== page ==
Trans Woman Held Captive In Horrific Louisiana Human Trafficking Case

Louisiana police are reporting that in an unbelievably extreme and horrifying act of violence, three people in Natchitoches Parish spent years holding a trans woman hostage and enslaving her, as well as torturing and sexually assaulting her. The captive woman escaped from her torturers on May 31, and on June 4th, David Rodriguez, Jr; Christina Marie Harper; and Ambre Lomas were arrested on counts of human trafficking, kidnapping/false imprisonment, battery, and for Rodriguez and Harper, offenses against computer users.

Only the basic outline of what’s occurred is clear. The victim appears to have met her captors online “around two years ago,” moving from Minnesota to Louisiana to live with the married couple of Harper and Rodriguez in what started out as a willing living arrangement. Later, the couple became her captors, forcing her to perform labor and tattooing a barcode on her, a photo of which they later uploaded to the internet. When the victim explicitly begged to be released a few months ago, her captors chained her outdoors. She was eventually able to escape in her captors’ vehicle. Ambre Lomas seems to have been a friend of the couple, and is also being charged in the case.

The firearms and computer equipment recovered from the residence.

The firearms and computer equipment recovered from the residence.

The details of this woman’s experiences, even in the vague form of preliminary press releases, are truly unconscionable and unimaginable. After her escape, she was discovered by a town marshall near an interstate highway with a logging chain hanging from her neck. Nachitoches Parish Sheriff says that “In 30-something years of law enforcement in this area, this is probably one of the most gruesome deals that I’ve ever heard of, and I never experienced anything like it before.” In such a reprehensible case, it’s easy to agree that this case is an isolated one in its extremity — which is sort of true. The incidence of people held against their will, enslaved and tortured by a malicious conspiracy is low nationally. But the incidence of violence against trans women is incredibly high, and it’s likely not a coincidence that the victim in this case is trans.  As the Louisiana Trans Advocates and Equality Louisiana stated:

“The deprivation of freedom and basic human dignity demonstrated in this case serve as a reminder that things like this happen in the cities and parishes of our state and are far too often ignored by the media and law enforcement. It is not uncommon for transgender women to be subjected to violence that results in their death. LGBT people, people of color, women and many other populations experience unacceptable treatment on a daily basis. This woman survived, while many women do not.”

Nachitoches’ criminal investigator and forensic examiner suggests that the victim may have been disowned by her family due to her trans status, and adds that “suspects prey on people in this situation.” Violent predators routinely target people that they feel they can get away with hurting without consequences — people whose wellbeing our communities don’t prioritize, people who our communities tend not to believe when they say they’ve been hurt. While Harper, Rodriguez and Lomas are responsible for their cruel and abominable torture of a trans woman who seems to have at one point trusted them. But as a culture, we’re collectively responsible for devaluing trans women’s lives so much that predators feel comfortable targeting them, including many predators and many crimes more pedestrian than those that these three committed. This isn’t an isolated incident — not really, and we can’t talk about it without talking about the long history of violence against trans women it fits into.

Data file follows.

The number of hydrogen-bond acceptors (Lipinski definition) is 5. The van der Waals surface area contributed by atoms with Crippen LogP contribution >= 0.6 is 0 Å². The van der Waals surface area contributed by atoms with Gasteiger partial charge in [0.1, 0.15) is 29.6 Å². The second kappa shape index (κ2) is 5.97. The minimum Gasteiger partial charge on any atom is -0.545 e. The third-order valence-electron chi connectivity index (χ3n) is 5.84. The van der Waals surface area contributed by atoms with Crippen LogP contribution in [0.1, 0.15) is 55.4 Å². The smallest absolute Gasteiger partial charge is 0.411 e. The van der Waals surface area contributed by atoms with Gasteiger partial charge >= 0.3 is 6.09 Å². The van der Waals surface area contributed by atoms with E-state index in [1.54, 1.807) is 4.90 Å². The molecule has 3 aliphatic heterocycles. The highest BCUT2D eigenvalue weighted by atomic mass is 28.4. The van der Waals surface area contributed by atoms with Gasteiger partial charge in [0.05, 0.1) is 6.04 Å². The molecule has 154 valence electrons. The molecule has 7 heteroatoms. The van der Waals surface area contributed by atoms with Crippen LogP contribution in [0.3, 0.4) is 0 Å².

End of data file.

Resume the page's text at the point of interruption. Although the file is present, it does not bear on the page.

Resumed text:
all images courtesy of the Natchitoches Parish Sheriff’s Department

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Rachel is Autostraddle's Senior Editor and the editor who presides over books and news & politics coverage. Originally from Boston, MA, Rachel now lives in the Midwest. Topics dear to her heart include bisexuality, The X-Files and tacos. Her favorite Ciara video is probably "Ride," but if you're only going to watch one, she recommends "Like A Boy."

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10 Comments

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    Your reporting on this is very irresponsible. I can’t believe you’re pinning this on transphobia alone when there are thousands of cases of domestic workers ending up enslaved by their abusive employers every year. The vast majority of those workers are immigrants and I’m guessing everyone is treating this like an exceptional case because the woman in question is an American.